Now I get ignored enough when I walk through spaces or when I walk in front of other things. So I attempt, when making things within the painted space, to not make objects that ignore you, but that say the same thing as sculpture says: “Hey, thanks for stopping by! This is not complete until you showed up. So thanks for showin’ up!”
Now, in this case, the case of Ms. Keisha’s for Dinner, These N****s Got Money #5, when you step in front of this space, you are able to partake in this history of the orange, of the Black person now being the monied person, because the purple, green and blue in the cartoon space, the American cartoon space, is the coded language used for black people.
And since neon isn’t something that was meant to render humans, right? There is no black neon. There is no black gas that goes into these tubes. It’s made for advertising and for collapsing the largest amount of people into the same space, which is also the reason why they never put traditionally colored Black and Brown folk in cartoons because they wanted to appeal to the widest amount of people as possible to make sure that as many people engaged with that message as possible. When that happens, when people are looking to “engage” or “include,” the first person that is normally left out is the Black person, is the Brown person, is the person not whom the wealthy bell will most often toll for, which in this space the intention is towards the white person. Hopefully, with this offering, we can widen that conversation just a small amount.
When whomever steps in front of, and is colored by, the lights for Ms. Keisha’s for Dinner. These N****s Got Money #5, for that time at least, they can be wealthy as well.
Engaged in the iconography of classical painting, Elizabeth Colomba discusses the symbolic elements in her painting Coconut.
My name is Elizabeth Colomba. I’m a representational artist based in New York. I’m originally from France and I’m of Martinican descent. I like to combine different themes in my paintings, and I focus a whole series on still life.
My process is: I start with a study in charcoal, graphite and white chalk. Usually that, of course, is reminiscent of old masters and that’s usually what I focus on. From that, I incorporate a lot of the language of painting, which is iconography. Then I’m trying to put all the signifiers in the study, but it can evolve from the final work. From that, when I’m happy with a study, I transfer it onto a canvas and I start work with the dead layer, which in French is called the grisaille which is the idea of painting everything in black and white so that when you layer color paint, it gives an incredible depth. You see it in Vermeer paintings, you see it in Ingres, all those old masters. It’s also, for me, a nod to that time where the art was under colonizer time and slavery time. I really focus on that period.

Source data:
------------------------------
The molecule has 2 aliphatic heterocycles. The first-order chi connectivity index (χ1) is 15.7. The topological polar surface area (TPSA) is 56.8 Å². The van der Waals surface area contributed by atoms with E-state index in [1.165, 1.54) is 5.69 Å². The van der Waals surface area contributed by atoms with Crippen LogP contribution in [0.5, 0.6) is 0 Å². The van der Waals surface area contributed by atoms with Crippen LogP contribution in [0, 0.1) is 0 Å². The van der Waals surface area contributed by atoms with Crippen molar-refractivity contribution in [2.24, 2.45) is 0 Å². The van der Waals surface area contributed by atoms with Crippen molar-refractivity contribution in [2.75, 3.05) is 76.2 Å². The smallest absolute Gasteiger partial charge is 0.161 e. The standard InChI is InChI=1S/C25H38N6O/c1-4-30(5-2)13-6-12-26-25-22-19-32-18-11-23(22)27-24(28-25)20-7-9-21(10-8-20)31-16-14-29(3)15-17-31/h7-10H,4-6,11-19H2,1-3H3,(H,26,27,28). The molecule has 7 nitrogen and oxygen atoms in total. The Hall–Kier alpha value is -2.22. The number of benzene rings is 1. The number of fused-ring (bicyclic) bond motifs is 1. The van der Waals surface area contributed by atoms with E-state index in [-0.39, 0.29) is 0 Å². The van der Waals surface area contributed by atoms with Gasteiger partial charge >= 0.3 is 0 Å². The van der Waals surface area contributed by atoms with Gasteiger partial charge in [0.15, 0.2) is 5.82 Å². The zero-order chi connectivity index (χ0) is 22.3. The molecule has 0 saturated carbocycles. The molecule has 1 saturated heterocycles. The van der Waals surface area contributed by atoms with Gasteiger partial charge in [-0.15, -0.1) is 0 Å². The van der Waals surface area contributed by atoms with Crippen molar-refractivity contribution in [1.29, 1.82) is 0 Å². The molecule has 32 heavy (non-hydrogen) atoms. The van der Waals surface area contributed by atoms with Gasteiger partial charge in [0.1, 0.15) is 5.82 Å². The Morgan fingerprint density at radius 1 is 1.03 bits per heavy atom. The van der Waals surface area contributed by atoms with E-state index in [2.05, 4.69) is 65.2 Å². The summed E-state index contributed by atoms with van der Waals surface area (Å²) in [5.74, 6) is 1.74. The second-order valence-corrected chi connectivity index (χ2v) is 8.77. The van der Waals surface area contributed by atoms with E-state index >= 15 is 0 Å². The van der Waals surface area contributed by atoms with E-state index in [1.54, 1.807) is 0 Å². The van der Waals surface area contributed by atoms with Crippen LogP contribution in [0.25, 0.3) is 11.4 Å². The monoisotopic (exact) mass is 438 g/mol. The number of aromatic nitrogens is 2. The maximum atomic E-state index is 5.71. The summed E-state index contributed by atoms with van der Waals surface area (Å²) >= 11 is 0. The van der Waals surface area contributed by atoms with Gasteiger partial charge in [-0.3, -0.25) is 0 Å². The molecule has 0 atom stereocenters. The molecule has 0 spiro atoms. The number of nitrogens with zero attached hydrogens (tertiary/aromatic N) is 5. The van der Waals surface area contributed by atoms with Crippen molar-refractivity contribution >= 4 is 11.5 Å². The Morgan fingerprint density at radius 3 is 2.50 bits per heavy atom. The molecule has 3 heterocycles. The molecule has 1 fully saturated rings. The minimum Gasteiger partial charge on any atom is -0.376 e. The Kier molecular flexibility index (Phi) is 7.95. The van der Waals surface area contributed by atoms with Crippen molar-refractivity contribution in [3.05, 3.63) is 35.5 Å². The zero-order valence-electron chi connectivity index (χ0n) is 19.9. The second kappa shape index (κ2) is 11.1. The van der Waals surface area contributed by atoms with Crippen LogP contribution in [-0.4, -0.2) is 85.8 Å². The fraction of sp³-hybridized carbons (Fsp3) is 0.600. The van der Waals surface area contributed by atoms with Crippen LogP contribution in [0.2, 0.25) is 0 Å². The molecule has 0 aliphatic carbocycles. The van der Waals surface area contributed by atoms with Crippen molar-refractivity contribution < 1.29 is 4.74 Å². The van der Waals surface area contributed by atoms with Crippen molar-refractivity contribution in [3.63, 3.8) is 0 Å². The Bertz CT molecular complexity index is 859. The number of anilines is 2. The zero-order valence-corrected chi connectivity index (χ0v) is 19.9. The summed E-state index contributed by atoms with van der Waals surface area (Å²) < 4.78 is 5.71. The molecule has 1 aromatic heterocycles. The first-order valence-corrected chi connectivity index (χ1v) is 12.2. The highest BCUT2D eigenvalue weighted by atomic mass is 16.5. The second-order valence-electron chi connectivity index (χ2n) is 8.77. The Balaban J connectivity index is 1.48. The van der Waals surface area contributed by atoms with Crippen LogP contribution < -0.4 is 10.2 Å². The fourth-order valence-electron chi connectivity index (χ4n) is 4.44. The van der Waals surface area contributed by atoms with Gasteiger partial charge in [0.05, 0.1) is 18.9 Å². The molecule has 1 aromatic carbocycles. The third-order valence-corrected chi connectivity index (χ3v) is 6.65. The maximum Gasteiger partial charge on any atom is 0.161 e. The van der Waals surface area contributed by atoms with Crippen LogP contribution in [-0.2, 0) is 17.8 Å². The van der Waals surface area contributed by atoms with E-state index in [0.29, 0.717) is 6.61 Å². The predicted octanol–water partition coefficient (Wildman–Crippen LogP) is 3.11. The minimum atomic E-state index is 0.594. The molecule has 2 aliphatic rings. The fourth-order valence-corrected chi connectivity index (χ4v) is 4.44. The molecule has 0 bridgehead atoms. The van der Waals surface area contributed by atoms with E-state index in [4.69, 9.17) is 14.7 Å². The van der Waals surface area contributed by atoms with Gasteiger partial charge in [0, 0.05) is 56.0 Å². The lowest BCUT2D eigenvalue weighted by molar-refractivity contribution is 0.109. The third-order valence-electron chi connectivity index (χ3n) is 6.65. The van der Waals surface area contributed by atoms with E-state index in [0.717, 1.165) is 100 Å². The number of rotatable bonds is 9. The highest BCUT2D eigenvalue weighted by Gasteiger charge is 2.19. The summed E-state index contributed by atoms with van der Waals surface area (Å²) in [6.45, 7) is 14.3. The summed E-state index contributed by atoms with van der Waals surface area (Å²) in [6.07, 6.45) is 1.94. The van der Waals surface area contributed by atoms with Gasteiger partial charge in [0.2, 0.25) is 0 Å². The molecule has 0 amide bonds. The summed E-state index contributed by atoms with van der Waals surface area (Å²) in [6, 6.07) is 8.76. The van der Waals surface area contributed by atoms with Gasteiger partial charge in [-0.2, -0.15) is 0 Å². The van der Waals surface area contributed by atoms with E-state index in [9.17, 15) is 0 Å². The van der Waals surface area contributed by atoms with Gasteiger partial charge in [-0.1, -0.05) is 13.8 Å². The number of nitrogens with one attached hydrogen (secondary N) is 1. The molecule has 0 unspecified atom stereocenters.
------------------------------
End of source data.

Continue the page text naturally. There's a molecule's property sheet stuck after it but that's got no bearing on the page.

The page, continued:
Obviously, it’s a process that takes some time. It’s a process that gives all the power to oil painting, to a representation, but is echoing, of course, old masters and that time.
In that one in particular with my still life series, I also wanted to represent the food in a different way. When you refer to still lifes at the time, they’re all presented very beautifully. It could be cornucopia as the focus, with different foods all together. You could have different types. They’re also a way to show your wealth. You could have a pineapple in there, you can have apples, you can have pears. It was just a way to show wealth. It was a reflection on life and death but it’s also showing wealth. And I wanted to focus each of the still lifes on one food each time and to represent the decay of each food.
For example, in the coconut one, you see them being ripped off the tree. So it’s not something that we could call beautiful per se, but it is still the beauty of the fruit. It’s the idea of, again, you ripped something from life, the tree of life. Coconut is very special because it’s a fruit that you can survive on indefinitely. If you don’t have water, you can drink the coconut. It will hydrate you and feed you. So there’s something very symbolic about life in the coconut.
As far as the avocado, it looks like one of the avocados fell on the ground and broke in two. It’s the beginning of decay. Usually still lifes are a reflection on life and death. So I thought it was interesting to represent the fruit once it’s ripped from a tree and starting to die. And I wanted to push that narrative further by showing it almost dying in front of us.
It’s also a parallel to what happened with the commodity that was used in the West Indies by people who invaded and decided to build their wealth and the economy of their countries, of whatever they could be, could grow there and take back and be more powerful and economically more powerful and exist in the world. And I wanted to show that whatever they were taking, they were not giving back to people on the islands. So I thought it was a good way of showing it by doing that parallel.
You know, it’s interesting [in the term] still life, there is the word life in it. But in French, it’s called nature morte. Nature morte means dead nature. There is something also interesting just in the words by playing with life and death. What you see in the paintings, you have reference to insects, which in the language of painting is that fight always between life and death. The butterfly appears as something that is embodying both of these ideas because it has such a short life. It has a long life as a [bug] but it has a very short life as a butterfly which supposedly is going to be more beautiful. I like this language that you can use visually, but also even in the name of the painting [style], that nature morte/still life, you still have the idea of life and death.